Dizzy….to be, or not to be?
Unknown to many people, our “equilibrium” or the “balance system” is mostly controlled by the inner ear vestibular system, which allows our brains to know which way we are turning, how to maintain our balance and visual focus as we move about our daily lives. Because the balance system is part of the inner ear, Audiologists are specialized in assessment of the vestibular system.
When someone has a problem with balance, or is “dizzy”, as assessment of the vestibular system may be included in diagnosing what the problem is. There is a long list of reasons someone may feel dizzy so the testing is important to find out if there is dysfunction of the vestibular system or nerve signal. Dizziness can be a scary experience, especially if it is severe and starts suddenly. It ca
n affect peoples ability to function normally or have to stop doing certain activities that they enjoyed, such as driving, riding a bike, or even going for a walk.
Many times people who need to have a “balance test” are nervous and afraid to do the test because they might feel dizzy. Part of the test requires people to lay down and turn their head and at the end of the test, to assess the exact function of each ear, a stream of cool and warm air is presented to the eardrum which may cause people to temporarily feel “lightheaded” or “dizzy”. Understandably, this can cause fear in people who get dizzy, but the sensation is temporary and can help find answers to the problem and get proper treatment to prevent people from falling. According to the CDC, “In 2011, about 22,900 older adults died from unintentional fall injuries”. More importantly, a balance test can help get answers, which leads to treatment to regain better quality of life.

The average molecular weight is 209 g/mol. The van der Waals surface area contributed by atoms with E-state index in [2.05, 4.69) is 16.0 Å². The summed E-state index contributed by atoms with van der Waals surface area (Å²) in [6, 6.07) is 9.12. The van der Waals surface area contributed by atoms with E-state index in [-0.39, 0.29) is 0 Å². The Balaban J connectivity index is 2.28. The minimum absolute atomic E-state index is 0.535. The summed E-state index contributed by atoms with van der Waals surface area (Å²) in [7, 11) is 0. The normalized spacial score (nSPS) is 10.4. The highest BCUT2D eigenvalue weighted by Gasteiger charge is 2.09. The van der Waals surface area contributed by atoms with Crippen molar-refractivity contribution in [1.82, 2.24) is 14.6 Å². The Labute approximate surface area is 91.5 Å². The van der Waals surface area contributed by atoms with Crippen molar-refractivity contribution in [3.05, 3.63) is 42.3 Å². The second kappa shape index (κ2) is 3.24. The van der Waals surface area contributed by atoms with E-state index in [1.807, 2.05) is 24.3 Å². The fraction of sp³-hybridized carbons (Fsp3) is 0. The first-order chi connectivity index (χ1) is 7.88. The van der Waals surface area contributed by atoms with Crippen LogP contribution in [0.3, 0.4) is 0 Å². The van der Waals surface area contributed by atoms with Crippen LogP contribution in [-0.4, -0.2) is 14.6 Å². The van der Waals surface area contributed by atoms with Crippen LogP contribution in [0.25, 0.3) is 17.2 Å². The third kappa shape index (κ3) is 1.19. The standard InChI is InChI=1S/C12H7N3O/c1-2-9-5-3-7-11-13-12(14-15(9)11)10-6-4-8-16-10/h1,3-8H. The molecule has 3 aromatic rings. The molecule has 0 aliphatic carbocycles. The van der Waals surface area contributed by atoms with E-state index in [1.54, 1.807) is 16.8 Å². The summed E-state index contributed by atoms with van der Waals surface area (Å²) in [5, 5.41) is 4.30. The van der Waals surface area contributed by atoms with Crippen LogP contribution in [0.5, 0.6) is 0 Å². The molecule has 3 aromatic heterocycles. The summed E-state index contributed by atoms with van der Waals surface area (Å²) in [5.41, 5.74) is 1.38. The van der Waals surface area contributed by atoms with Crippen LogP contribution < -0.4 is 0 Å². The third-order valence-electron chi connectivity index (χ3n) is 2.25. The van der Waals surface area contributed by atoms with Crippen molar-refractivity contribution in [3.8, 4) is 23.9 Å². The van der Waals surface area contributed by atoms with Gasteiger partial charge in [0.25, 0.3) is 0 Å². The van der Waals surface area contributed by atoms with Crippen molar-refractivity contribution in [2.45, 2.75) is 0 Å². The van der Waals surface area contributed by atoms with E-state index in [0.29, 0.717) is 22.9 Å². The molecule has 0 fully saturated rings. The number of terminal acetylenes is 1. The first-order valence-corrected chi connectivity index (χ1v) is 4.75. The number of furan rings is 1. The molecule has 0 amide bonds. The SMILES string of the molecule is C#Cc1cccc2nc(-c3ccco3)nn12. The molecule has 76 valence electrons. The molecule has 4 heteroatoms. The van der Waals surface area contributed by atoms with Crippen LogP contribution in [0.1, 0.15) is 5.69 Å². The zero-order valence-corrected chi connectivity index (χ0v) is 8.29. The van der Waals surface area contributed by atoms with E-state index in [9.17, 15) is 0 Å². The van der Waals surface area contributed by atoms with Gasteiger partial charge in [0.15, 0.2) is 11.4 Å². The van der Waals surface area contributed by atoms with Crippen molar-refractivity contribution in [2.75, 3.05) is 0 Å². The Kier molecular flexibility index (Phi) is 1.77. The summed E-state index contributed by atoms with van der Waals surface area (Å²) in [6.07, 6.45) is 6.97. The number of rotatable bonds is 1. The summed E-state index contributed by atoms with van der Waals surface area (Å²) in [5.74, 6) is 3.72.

If you, or someone you know suffers daily from fear of falling or gets dizzy and hasn’t had an assessment, let your Audiologist know so you can help get answers and improve your quality of life.
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